The NurflugelBlog is a place where I can vent my spleen about pretty much anything that crosses my mind. Politics, religion, those annoying little indignities we all have to put up with - I have plenty to say about them.

Location: United States

Friday, May 09, 2008

Speaker collapses onstage at JavaOne!

No shit, I was attending a session called "Service-Oriented
Architecture and Java", and about five minutes before Q&A, one of the
speakers collapsed onstage!

The other speaker said he'd collapsed, and we all thought they were

Then he didn't get up.

Then they kicked us out.

We don't know if this was the Norovirus or if he'd partied too hard
the night before, but it's pretty scary, nonetheless.

Heath warnings at JavaOne???

OK, so getting an email from the JavaOne folks warning that the San Francisco Department of Public Health has determined that there's a Norovirus outbreak, and that infected persons have attended JavaOne. So, I've potentially been exposed to a highly contaigious disease. Joy.

On the lighter side, I've been playing with the GWT last night after the AfterDark party. Very cool - within five minutes, I was creating interactive web pages with sophisticated JavaScript - and I don't know JavaScript. GWT lets you use HTML and CSS for page fomat and appearance, but behavior is all in Java. Think about it - design/code in Java, test in Java, unit test in Java, debug in Java, then compile and deploy. Need to debug the deployed JavaScript? Again, you do that in Java by attaching your favorite IDE's debugger.

This mostly eliminates the need for the average developer to be a JavaScript wizard. Let the guys who make widgets do that - I just want to do stuff easily and fast.

Coolest show gadget - the Pulse SmartPen. Turn it on, write stuff down - tap your notes, hear the audo at the time it was written. Stores drawings, text, translates (!!!) across languages, way too much cool stuff. Of course I bought one!

The big theme of JavaOne this year was definately JavaFX - it really looks like it's matured from the rushed demos they showed last year. I took a lab, and some very cool stuff can be done very simply. Still has a way to go, but very nice. The plethora of Web 2.0 technologies seems to offer a lot of ways to accelerate development. Of course, we're still stuck with Struts 1 at work, I'm hoping to change that... :)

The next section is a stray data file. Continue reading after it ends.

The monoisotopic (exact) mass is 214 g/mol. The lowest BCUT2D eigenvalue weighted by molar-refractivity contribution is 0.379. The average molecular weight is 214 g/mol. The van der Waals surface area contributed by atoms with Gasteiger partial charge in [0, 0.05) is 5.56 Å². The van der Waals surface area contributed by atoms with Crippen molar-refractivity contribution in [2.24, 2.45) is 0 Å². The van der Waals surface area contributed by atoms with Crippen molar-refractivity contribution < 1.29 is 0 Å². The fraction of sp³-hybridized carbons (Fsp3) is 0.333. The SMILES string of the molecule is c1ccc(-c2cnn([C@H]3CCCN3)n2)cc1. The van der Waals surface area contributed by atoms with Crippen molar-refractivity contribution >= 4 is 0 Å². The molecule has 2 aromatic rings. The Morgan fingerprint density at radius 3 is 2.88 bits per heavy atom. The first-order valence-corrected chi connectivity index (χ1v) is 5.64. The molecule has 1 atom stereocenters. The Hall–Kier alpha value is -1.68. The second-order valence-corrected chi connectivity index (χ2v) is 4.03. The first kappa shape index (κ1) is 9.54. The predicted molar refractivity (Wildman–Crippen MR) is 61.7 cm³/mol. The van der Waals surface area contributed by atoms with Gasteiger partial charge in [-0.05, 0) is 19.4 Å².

Wednesday, May 07, 2008

Web Beans

Gavin King gave his talk on Web Beans, a proposed framework for merging web and container behavior. Some interesting stuff - imagine having a user object injected into your classes - you don't have to worry about asking a mediator to talk to a manger to get the user, you just call getUser().

Someone asked Gavin about JMS - he really, really doesn't like JMS, in no uncertain terms.

JavaFX Script

JavaFX Script is BIG this year - and with the release of Java 6 update 10, is gonna explode. You're going to see some fantastic UIs created with Java you didn't think possible.

JavaFX is the whole architecture. Part of this is rewriting the browser plugins from scratch, allowing some very cool features - if you like an applet, you'll be able to drag it off of the web page onto your desktop, shut the browser down, and keep running the applet.

How about the ability of applets REALLY being able to talk to JavaScript and vice-versa? Applets will be able to manipulate the DOM. And JavaScript will be able to call any public method of any class - think how much that could change things!

Of course, all this is moot if you're not ready to adapt Java 6 on the client...

JavaOne, baby!

Finally, a session where I can get wireless!

To back up, it's Wednesday here in San Francisco, and I've been here the last two days getting my brain stuffed with more information than it can handle, then staggering back to my hotel and collapsing into bed to repeat the whole thing the next day.

Monday was Java University - the best session was on JMaki and GWT - you can use GWT to do almost all of your application, I'm definatly gonna play with that. Even though it's all AJAX and JavaScript - you don't write any AJAX or JavaScript. You do all your stuff in Java, test in Java (hey, get this unit test your web application in Java!), debug in Java, then compile and deploy to the web. Got problems with the web application and need to debug that mess of JavaScript and AJAX that was created? No problem - attatch your Java debugger to the server and step through your Java code while the JavaScript and stuff is executed on the problem page.

How cool is that? How much time could we save doing development in that environment - and think of how much cooler the UI could be?